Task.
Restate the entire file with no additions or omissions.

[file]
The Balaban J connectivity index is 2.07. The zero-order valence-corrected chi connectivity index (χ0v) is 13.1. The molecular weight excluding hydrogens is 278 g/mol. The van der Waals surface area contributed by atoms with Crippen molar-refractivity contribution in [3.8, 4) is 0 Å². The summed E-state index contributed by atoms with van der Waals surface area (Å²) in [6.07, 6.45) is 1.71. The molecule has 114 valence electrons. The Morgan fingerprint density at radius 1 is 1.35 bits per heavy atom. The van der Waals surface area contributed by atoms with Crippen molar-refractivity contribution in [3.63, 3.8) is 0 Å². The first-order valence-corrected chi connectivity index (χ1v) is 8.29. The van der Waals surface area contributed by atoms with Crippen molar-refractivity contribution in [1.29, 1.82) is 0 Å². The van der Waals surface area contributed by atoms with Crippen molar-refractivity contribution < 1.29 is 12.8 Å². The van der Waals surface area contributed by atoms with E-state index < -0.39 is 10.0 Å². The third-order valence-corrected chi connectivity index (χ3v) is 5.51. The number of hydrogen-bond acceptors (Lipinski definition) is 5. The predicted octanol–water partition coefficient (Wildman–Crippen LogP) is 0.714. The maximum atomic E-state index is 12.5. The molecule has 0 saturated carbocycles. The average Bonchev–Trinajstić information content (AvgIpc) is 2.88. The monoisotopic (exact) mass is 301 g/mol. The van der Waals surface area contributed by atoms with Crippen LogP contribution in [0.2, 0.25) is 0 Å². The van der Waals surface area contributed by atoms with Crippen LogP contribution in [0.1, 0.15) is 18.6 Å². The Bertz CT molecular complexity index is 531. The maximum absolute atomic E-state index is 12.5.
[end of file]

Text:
The Balaban J connectivity index is 2.07. The zero-order valence-corrected chi connectivity index (χ0v) is 13.1. The molecular weight excluding hydrogens is 278 g/mol. The van der Waals surface area contributed by atoms with Crippen molar-refractivity contribution in [3.8, 4) is 0 Å². The summed E-state index contributed by atoms with van der Waals surface area (Å²) in [6.07, 6.45) is 1.71. The molecule has 114 valence electrons. The Morgan fingerprint density at radius 1 is 1.35 bits per heavy atom. The van der Waals surface area contributed by atoms with Crippen molar-refractivity contribution in [3.63, 3.8) is 0 Å². The first-order valence-corrected chi connectivity index (χ1v) is 8.29. The van der Waals surface area contributed by atoms with Crippen molar-refractivity contribution in [1.29, 1.82) is 0 Å². The van der Waals surface area contributed by atoms with Crippen molar-refractivity contribution < 1.29 is 12.8 Å². The van der Waals surface area contributed by atoms with E-state index < -0.39 is 10.0 Å². The third-order valence-corrected chi connectivity index (χ3v) is 5.51. The number of hydrogen-bond acceptors (Lipinski definition) is 5. The predicted octanol–water partition coefficient (Wildman–Crippen LogP) is 0.714. The maximum atomic E-state index is 12.5. The molecule has 0 saturated carbocycles. The average Bonchev–Trinajstić information content (AvgIpc) is 2.88. The monoisotopic (exact) mass is 301 g/mol. The van der Waals surface area contributed by atoms with Crippen LogP contribution in [0.2, 0.25) is 0 Å². The van der Waals surface area contributed by atoms with Crippen LogP contribution in [0.1, 0.15) is 18.6 Å². The Bertz CT molecular complexity index is 531. The maximum absolute atomic E-state index is 12.5.